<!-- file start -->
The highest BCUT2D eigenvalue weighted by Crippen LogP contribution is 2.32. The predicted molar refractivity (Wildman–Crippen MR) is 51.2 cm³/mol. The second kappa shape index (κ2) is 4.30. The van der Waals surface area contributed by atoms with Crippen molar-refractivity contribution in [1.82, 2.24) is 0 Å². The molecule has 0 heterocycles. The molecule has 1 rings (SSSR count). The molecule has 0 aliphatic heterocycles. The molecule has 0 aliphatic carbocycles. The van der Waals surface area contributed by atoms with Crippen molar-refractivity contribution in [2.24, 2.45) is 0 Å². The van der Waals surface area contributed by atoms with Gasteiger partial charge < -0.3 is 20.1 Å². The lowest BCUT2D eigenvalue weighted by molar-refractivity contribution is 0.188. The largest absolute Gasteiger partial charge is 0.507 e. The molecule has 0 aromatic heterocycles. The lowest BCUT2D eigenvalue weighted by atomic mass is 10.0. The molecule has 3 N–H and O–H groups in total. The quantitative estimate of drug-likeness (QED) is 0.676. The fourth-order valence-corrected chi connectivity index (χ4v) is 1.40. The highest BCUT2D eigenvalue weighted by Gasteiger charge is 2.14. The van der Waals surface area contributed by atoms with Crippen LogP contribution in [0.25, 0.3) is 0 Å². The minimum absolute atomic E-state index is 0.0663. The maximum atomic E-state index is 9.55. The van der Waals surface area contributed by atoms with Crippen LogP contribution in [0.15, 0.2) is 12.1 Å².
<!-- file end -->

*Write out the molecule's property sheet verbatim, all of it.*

The highest BCUT2D eigenvalue weighted by Crippen LogP contribution is 2.32. The predicted molar refractivity (Wildman–Crippen MR) is 51.2 cm³/mol. The second kappa shape index (κ2) is 4.30. The van der Waals surface area contributed by atoms with Crippen molar-refractivity contribution in [1.82, 2.24) is 0 Å². The molecule has 0 heterocycles. The molecule has 1 rings (SSSR count). The molecule has 0 aliphatic heterocycles. The molecule has 0 aliphatic carbocycles. The van der Waals surface area contributed by atoms with Crippen molar-refractivity contribution in [2.24, 2.45) is 0 Å². The van der Waals surface area contributed by atoms with Gasteiger partial charge < -0.3 is 20.1 Å². The lowest BCUT2D eigenvalue weighted by molar-refractivity contribution is 0.188. The largest absolute Gasteiger partial charge is 0.507 e. The molecule has 0 aromatic heterocycles. The lowest BCUT2D eigenvalue weighted by atomic mass is 10.0. The molecule has 3 N–H and O–H groups in total. The quantitative estimate of drug-likeness (QED) is 0.676. The fourth-order valence-corrected chi connectivity index (χ4v) is 1.40. The highest BCUT2D eigenvalue weighted by Gasteiger charge is 2.14. The van der Waals surface area contributed by atoms with Crippen LogP contribution in [0.25, 0.3) is 0 Å². The minimum absolute atomic E-state index is 0.0663. The maximum atomic E-state index is 9.55. The van der Waals surface area contributed by atoms with Crippen LogP contribution in [0.15, 0.2) is 12.1 Å².